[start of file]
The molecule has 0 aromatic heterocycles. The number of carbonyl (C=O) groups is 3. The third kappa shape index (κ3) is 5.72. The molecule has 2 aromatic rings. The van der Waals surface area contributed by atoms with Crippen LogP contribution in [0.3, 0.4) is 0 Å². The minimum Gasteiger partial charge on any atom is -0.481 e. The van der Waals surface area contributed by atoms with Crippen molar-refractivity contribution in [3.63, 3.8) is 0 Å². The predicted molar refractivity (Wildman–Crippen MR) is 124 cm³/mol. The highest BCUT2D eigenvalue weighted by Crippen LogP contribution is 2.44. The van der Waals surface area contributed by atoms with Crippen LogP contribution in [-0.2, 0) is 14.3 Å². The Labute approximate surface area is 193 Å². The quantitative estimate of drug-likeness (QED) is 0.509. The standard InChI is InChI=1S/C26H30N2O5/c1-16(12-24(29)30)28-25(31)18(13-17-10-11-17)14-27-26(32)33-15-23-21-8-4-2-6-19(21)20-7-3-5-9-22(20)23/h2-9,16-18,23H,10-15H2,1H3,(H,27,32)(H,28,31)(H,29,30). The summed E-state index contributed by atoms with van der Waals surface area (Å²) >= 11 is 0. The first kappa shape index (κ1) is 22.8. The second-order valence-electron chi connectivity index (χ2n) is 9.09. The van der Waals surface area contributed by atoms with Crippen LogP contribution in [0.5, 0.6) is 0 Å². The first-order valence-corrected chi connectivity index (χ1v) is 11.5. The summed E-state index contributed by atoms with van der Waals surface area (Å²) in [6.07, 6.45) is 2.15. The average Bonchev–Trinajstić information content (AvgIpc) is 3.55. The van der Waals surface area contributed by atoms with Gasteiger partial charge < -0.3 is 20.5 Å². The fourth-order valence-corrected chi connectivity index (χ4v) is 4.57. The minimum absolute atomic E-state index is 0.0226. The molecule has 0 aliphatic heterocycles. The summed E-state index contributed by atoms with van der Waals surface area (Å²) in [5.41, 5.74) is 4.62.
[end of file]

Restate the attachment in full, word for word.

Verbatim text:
The molecule has 0 aromatic heterocycles. The number of carbonyl (C=O) groups is 3. The third kappa shape index (κ3) is 5.72. The molecule has 2 aromatic rings. The van der Waals surface area contributed by atoms with Crippen LogP contribution in [0.3, 0.4) is 0 Å². The minimum Gasteiger partial charge on any atom is -0.481 e. The van der Waals surface area contributed by atoms with Crippen molar-refractivity contribution in [3.63, 3.8) is 0 Å². The predicted molar refractivity (Wildman–Crippen MR) is 124 cm³/mol. The highest BCUT2D eigenvalue weighted by Crippen LogP contribution is 2.44. The van der Waals surface area contributed by atoms with Crippen LogP contribution in [-0.2, 0) is 14.3 Å². The Labute approximate surface area is 193 Å². The quantitative estimate of drug-likeness (QED) is 0.509. The standard InChI is InChI=1S/C26H30N2O5/c1-16(12-24(29)30)28-25(31)18(13-17-10-11-17)14-27-26(32)33-15-23-21-8-4-2-6-19(21)20-7-3-5-9-22(20)23/h2-9,16-18,23H,10-15H2,1H3,(H,27,32)(H,28,31)(H,29,30). The summed E-state index contributed by atoms with van der Waals surface area (Å²) >= 11 is 0. The first kappa shape index (κ1) is 22.8. The second-order valence-electron chi connectivity index (χ2n) is 9.09. The van der Waals surface area contributed by atoms with Crippen LogP contribution in [0.5, 0.6) is 0 Å². The first-order valence-corrected chi connectivity index (χ1v) is 11.5. The summed E-state index contributed by atoms with van der Waals surface area (Å²) in [6.07, 6.45) is 2.15. The average Bonchev–Trinajstić information content (AvgIpc) is 3.55. The van der Waals surface area contributed by atoms with Gasteiger partial charge < -0.3 is 20.5 Å². The fourth-order valence-corrected chi connectivity index (χ4v) is 4.57. The minimum absolute atomic E-state index is 0.0226. The molecule has 0 aliphatic heterocycles. The summed E-state index contributed by atoms with van der Waals surface area (Å²) in [5.41, 5.74) is 4.62.